.fromTo(   BOX, {     opacity: 0,   }, {     opacity: 1,     duration: 0.25,     repeat: 1,     repeatDelay: 0.5,     immediateRender: false,     ease: 'none',     yoyo: true,   }, 0)

Cool! We could do whatever we want with those in and out transitions. The main thing here is that we have our window of time that gives us the infinite loop.

Hooking this up to scroll

Now that we have a seamless loop, let’s attach it to scroll. For this we can use GSAP’s ScrollTrigger. This requires an extra tween to scrub our looping window. Note how we’ve set the loop to be paused now, too.

const LOOP_HEAD = gsap.fromTo(LOOP, {   totalTime: START_TIME, }, {   totalTime: END_TIME,   duration: 10,   ease: 'none',   repeat: -1,   paused: true, })  const SCRUB = gsap.to(LOOP_HEAD, {   totalTime: 0,   paused: true,   duration: 1,   ease: 'none', })

The trick here is to use ScrollTrigger to scrub the play head of the loop by updating the totalTime of SCRUB. There are various ways we could set up this scroll. We could have it horizontal or bound to a container. But, what we‘re going to do is wrap our boxes in a .boxes element and pin that to the viewport. (This fixes its position in the viewport.) We’ll also stick with vertical scrolling. Check the demo to see the styling for .boxes which sets things to the size of the viewport.

import ScrollTrigger from 'https://cdn.skypack.dev/gsap/ScrollTrigger' gsap.registerPlugin(ScrollTrigger)  ScrollTrigger.create({   start: 0,   end: '+=2000',   horizontal: false,   pin: '.boxes',   onUpdate: self => {     SCRUB.vars.totalTime = LOOP_HEAD.duration() * self.progress     SCRUB.invalidate().restart()   } })

The important part is inside onUpdate. That’s where we set the totalTime of the tween based on the scroll progress. The invalidate call flushes any internally recorded positions for the scrub. The restart then sets the position to the new totalTime we set.

Try it out! We can go back and forth in the timeline and update the position.

How cool is that? We can scroll to scrub a timeline that scrubs a timeline that is a window of a timeline. Digest that for a second because that‘s what’s happening here.

Time travel for infinite scrolling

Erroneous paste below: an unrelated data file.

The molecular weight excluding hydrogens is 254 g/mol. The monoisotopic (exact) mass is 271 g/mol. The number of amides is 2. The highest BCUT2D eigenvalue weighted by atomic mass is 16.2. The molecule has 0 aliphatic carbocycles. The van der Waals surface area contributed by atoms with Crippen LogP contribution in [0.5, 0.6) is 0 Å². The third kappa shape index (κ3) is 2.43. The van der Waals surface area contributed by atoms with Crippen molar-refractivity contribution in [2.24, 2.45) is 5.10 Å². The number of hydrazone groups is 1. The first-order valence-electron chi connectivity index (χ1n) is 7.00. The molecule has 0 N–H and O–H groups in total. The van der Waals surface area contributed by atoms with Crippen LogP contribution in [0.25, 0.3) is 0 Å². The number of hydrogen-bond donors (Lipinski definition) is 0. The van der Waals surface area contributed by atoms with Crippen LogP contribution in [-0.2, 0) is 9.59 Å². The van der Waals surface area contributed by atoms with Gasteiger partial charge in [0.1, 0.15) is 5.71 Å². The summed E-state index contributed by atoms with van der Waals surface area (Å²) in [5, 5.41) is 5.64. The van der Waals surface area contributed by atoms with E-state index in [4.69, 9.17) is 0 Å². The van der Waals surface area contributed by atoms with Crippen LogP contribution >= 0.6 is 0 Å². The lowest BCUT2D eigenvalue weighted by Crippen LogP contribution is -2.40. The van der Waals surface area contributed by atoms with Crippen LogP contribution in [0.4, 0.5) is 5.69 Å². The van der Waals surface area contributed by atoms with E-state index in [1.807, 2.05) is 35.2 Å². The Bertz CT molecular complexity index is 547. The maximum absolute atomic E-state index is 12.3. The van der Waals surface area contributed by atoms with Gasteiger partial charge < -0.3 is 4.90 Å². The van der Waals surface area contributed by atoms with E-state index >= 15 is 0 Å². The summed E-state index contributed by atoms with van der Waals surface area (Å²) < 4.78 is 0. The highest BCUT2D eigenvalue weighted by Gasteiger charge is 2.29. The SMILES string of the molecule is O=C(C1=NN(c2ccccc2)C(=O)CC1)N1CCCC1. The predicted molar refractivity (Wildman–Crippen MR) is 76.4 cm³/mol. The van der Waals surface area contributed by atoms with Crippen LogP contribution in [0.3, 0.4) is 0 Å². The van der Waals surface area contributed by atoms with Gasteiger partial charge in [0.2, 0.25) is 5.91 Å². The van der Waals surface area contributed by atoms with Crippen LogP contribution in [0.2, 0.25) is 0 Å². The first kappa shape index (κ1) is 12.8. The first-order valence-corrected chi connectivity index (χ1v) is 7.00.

Up to now, we‘ve been manipulating time. Now we’re going to time travel!

To do this, we‘re going to use some other GSAP utilities and we‘re no longer going to scrub the totalTime of LOOP_HEAD. Instead, we’re going to update it via proxy. This is another great example of going “meta” GSAP.

Let’s start with a proxy object that marks the playhead position.

const PLAYHEAD = { position: 0 }

Now we can update our SCRUB to update the position. At the same time, we can use GSAP’s wrap utility, which wraps the position value around the LOOP_HEAD duration. For example, if the duration is 10 and we provide the value 11, we will get back 1.

const POSITION_WRAP = gsap.utils.wrap(0, LOOP_HEAD.duration())  const SCRUB = gsap.to(PLAYHEAD, {   position: 0,   onUpdate: () => {     LOOP_HEAD.totalTime(POSITION_WRAP(PLAYHEAD.position))   },   paused: true,   duration: 1,   ease: 'none', })

Last, but not least, we need to revise ScrollTrigger so it updates the correct variable on the SCRUB. That’s position, instead of totalTime.

ScrollTrigger.create({   start: 0,   end: '+=2000',   horizontal: false,   pin: '.boxes',   onUpdate: self => {     SCRUB.vars.position = LOOP_HEAD.duration() * self.progress     SCRUB.invalidate().restart()   } })

At this point we’ve switched to a proxy and we won’t see any changes.

We want an infinite loop when we scroll. Our first thought might be to scroll to the start when we complete scroll progress. And it would do exactly that, scroll back. Although that‘s what we want to do, we don’t want the playhead to scrub backwards. This is where totalTime comes in. Remember? It gets or sets the position of the playhead according to the totalDuration which includes any repeats and repeat delays.

For example, say the duration of the loop head was 5 and we got there, we won‘t scrub back to 0. Instead, we will keep scrubbing the loop head to 10. If we keep going, it‘ll go to 15, and so on. Meanwhile, we‘ll keep track of an iteration variable because that tells us where we are in the scrub. We’ll also make sure that we only update iteration when we hit the progress thresholds.

Let’s start with an iteration variable:

let iteration = 0

Now let’s update our ScrollTrigger implementation:

const TRIGGER = ScrollTrigger.create({   start: 0,   end: '+=2000',   horizontal: false,   pin: '.boxes',   onUpdate: self => {     const SCROLL = self.scroll()     if (SCROLL > self.end - 1) {       // Go forwards in time       WRAP(1, 1)     } else if (SCROLL < 1 && self.direction <; 0) {       // Go backwards in time       WRAP(-1, self.end - 1)     } else {       SCRUB.vars.position = (iteration + self.progress) * LOOP_HEAD.duration()       SCRUB.invalidate().restart()      }   } }) 

Notice how we‘re now factoring iteration into the position calculation. Remember that this gets wrapped with the scrubber. We‘re also detecting when we hit the limits of our scroll, and that’s the point where we WRAP. This function sets the appropriate iteration value and sets the new scroll position.